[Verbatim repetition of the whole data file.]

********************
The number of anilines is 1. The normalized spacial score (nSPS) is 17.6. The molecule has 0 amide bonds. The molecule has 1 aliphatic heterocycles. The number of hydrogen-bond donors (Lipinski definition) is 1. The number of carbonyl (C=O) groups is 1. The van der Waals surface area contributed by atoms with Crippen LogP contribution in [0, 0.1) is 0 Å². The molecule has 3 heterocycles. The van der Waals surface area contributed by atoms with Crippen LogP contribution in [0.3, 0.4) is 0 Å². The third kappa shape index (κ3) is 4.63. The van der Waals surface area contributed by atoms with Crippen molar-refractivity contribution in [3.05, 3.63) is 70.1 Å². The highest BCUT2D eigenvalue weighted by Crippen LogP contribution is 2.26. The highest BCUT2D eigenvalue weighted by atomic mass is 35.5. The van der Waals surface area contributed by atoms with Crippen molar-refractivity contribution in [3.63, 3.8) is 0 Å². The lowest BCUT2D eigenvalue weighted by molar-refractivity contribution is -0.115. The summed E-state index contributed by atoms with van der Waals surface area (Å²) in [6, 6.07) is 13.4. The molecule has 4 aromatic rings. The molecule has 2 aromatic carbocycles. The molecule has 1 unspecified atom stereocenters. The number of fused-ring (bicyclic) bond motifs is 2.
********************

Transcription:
The number of anilines is 1. The normalized spacial score (nSPS) is 17.6. The molecule has 0 amide bonds. The molecule has 1 aliphatic heterocycles. The number of hydrogen-bond donors (Lipinski definition) is 1. The number of carbonyl (C=O) groups is 1. The van der Waals surface area contributed by atoms with Crippen LogP contribution in [0, 0.1) is 0 Å². The molecule has 3 heterocycles. The van der Waals surface area contributed by atoms with Crippen LogP contribution in [0.3, 0.4) is 0 Å². The third kappa shape index (κ3) is 4.63. The van der Waals surface area contributed by atoms with Crippen molar-refractivity contribution in [3.05, 3.63) is 70.1 Å². The highest BCUT2D eigenvalue weighted by Crippen LogP contribution is 2.26. The highest BCUT2D eigenvalue weighted by atomic mass is 35.5. The van der Waals surface area contributed by atoms with Crippen molar-refractivity contribution in [3.63, 3.8) is 0 Å². The lowest BCUT2D eigenvalue weighted by molar-refractivity contribution is -0.115. The summed E-state index contributed by atoms with van der Waals surface area (Å²) in [6, 6.07) is 13.4. The molecule has 4 aromatic rings. The molecule has 2 aromatic carbocycles. The molecule has 1 unspecified atom stereocenters. The number of fused-ring (bicyclic) bond motifs is 2.